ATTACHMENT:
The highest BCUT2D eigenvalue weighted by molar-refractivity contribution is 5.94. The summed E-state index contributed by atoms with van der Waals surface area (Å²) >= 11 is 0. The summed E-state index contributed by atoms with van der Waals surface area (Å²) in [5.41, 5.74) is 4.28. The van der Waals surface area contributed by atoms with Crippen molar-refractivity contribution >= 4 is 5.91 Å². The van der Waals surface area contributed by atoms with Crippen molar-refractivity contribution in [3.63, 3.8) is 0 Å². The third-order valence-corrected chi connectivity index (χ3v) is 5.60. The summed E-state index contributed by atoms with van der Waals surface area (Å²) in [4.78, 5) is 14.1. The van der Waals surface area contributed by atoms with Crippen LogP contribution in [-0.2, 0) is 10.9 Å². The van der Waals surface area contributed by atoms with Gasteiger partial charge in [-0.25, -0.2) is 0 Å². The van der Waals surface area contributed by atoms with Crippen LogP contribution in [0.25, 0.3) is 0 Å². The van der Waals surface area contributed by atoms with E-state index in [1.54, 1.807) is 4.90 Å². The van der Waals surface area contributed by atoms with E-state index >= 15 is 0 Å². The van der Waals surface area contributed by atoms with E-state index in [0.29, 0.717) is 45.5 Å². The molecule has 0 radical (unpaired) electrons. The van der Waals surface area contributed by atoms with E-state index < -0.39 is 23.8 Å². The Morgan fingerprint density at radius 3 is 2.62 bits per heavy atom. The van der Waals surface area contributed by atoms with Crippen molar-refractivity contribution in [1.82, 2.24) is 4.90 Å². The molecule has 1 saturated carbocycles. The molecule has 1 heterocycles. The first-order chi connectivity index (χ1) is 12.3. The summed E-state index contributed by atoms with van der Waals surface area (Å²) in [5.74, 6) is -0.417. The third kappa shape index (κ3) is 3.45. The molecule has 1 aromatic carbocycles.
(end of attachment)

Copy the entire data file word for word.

The highest BCUT2D eigenvalue weighted by molar-refractivity contribution is 5.94. The summed E-state index contributed by atoms with van der Waals surface area (Å²) >= 11 is 0. The summed E-state index contributed by atoms with van der Waals surface area (Å²) in [5.41, 5.74) is 4.28. The van der Waals surface area contributed by atoms with Crippen molar-refractivity contribution >= 4 is 5.91 Å². The van der Waals surface area contributed by atoms with Crippen molar-refractivity contribution in [3.63, 3.8) is 0 Å². The third-order valence-corrected chi connectivity index (χ3v) is 5.60. The summed E-state index contributed by atoms with van der Waals surface area (Å²) in [4.78, 5) is 14.1. The van der Waals surface area contributed by atoms with Crippen LogP contribution in [-0.2, 0) is 10.9 Å². The van der Waals surface area contributed by atoms with Gasteiger partial charge in [-0.25, -0.2) is 0 Å². The van der Waals surface area contributed by atoms with Crippen LogP contribution in [0.25, 0.3) is 0 Å². The van der Waals surface area contributed by atoms with E-state index in [1.54, 1.807) is 4.90 Å². The van der Waals surface area contributed by atoms with E-state index >= 15 is 0 Å². The van der Waals surface area contributed by atoms with E-state index in [0.29, 0.717) is 45.5 Å². The molecule has 0 radical (unpaired) electrons. The van der Waals surface area contributed by atoms with E-state index < -0.39 is 23.8 Å². The Morgan fingerprint density at radius 3 is 2.62 bits per heavy atom. The van der Waals surface area contributed by atoms with Crippen molar-refractivity contribution in [1.82, 2.24) is 4.90 Å². The molecule has 1 saturated carbocycles. The molecule has 1 heterocycles. The first-order chi connectivity index (χ1) is 12.3. The summed E-state index contributed by atoms with van der Waals surface area (Å²) in [5.74, 6) is -0.417. The third kappa shape index (κ3) is 3.45. The molecule has 1 aromatic carbocycles.